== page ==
Labor MP Luke Gosling has called on Attorney-General Christian Porter to explain why his prosecution of Witness K and Bernard Collaery is in the public interest, and says the government has missed an opportunity to put its poor treatment of Timor-Leste in the past.
The Northern Territory MP has extensive links with the country after serving there while in the ADF and spending several years there running an NGO.
Earlier in the year, Gosling criticised Porter’s attempt to prosecute K and Collaery in a secret trial, but now says Porter must make up for his failure to explain why he is pursuing the two men.
“Porter is yet to provide a detailed explanation for his decision to prosecute Witness K and Collaery, to spell out why this action is in the public interest,” Gosling told Crikey. “If the government really cares about transparency and accountability, there’s a very easy place to start: just be upfront with Australians. They can handle it. So can our relationship with Timor Leste. The bonds between ordinary Australians and Timorese have never wavered.”
“In choosing to prosecute them, Porter decided in six months to do what his predecessor, George Brandis, chose not to do in his entire term. But the reasons for prosecuting these two Australians — the real reasons — are crucial details this government is being uncharacteristically silent about.”
Gosling viewed the settlement of the maritime border dispute between Australia and Timor-Leste in 2018 — after the Timorese initiated a case against Australia at the International Court of Justice — as a chance to reset relations. It’s an opportunity the government missed, he says.
“We had an opportunity to move on from the past after settling the maritime issue. It was a difficult period — we could have put it to bed. But the cover-up of previous incidents continues.”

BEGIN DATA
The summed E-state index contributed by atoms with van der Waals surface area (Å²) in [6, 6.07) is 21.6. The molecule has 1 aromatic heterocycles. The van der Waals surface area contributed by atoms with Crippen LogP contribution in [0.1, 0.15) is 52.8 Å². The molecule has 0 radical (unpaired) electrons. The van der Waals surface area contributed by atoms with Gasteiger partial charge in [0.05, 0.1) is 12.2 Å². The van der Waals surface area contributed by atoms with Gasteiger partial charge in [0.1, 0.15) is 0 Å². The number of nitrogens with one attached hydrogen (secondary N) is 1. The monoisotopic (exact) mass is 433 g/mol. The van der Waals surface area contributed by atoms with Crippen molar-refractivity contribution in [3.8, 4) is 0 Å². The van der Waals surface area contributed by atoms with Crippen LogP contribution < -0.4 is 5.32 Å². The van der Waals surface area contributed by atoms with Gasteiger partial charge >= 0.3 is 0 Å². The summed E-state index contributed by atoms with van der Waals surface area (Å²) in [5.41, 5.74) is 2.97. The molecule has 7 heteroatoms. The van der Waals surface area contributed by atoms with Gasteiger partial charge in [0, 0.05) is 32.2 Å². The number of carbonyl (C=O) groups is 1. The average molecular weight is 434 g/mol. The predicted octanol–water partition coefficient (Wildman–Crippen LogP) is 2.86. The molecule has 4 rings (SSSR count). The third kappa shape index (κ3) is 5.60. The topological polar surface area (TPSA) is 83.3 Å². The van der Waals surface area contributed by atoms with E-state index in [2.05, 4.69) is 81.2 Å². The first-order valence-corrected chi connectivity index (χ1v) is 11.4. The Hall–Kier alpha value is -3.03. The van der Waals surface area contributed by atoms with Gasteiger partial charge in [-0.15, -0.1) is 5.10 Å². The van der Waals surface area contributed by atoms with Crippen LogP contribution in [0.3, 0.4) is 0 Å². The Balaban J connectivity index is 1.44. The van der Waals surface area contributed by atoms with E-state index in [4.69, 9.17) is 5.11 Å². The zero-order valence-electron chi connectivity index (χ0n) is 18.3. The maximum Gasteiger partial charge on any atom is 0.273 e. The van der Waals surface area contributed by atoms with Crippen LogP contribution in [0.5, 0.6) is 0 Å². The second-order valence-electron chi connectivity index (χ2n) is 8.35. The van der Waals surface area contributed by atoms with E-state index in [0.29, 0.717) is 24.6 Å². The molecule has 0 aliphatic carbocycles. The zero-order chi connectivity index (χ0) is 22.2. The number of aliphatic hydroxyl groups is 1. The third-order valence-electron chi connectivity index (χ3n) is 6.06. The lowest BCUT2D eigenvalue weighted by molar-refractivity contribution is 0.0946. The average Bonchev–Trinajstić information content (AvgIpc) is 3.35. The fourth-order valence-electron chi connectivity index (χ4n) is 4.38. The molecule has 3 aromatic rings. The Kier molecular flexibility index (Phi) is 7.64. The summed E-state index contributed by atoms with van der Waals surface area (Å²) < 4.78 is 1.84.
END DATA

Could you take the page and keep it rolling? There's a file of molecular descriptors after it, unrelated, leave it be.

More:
Gosling has worked in Timor-Leste at the highest and most grassroots levels. After military service there, he produced the film A Debt of Honour detailing the experience of Australian soldiers in the INTERFET Timor-Leste mission and that of Australian commandoes operating under Japanese occupation there during WWII. During that time he met Collaery and popular leader Xanana Gusmao before returning as an ADF defence advisor to the new country’s military in 2005.
In between, he built schools, provided water to remote villages and helped deliver maternal health services — though, he says, he doesn’t want to overstate his work. He continues to try to help the country via seasonal worker programs, defence cooperation and his links with the Darwin Timorese diaspora. The K/Collaery case, he says, “has stirred up a lot of hurt for many Timorese and Australians alike”.
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On the case itself, Gosling chooses his words carefully, declining to comment on the bugging or the circumstances in which Witness K revealed it. But the secrecy of the trial appals him.
“I understand the need for national security and the secrecy it involves, but it should be a last resort,” he said. “To what extent is this national security, and to what extent reputational protection by Porter?”
He points out the Law Council has reminded the government that open justice is a basic rule of Australian society and that secrecy “stacks the deck” against the defendants.
“When a law is unjust, free citizens have a right — in fact, a duty — to dissent, to protest, to organise, and to express their will at the ballot box. And if any of them are accused of breaking the law, they have the right to an open trial, which also exists to protect our legal system from becoming simply a politicised kangaroo court.
“The Washington Post’s motto is true on both sides of the Pacific,” Gosling warnings. “’Democracy dies in darkness’. We need to start rebuilding the ethical infrastructure of our nation.”
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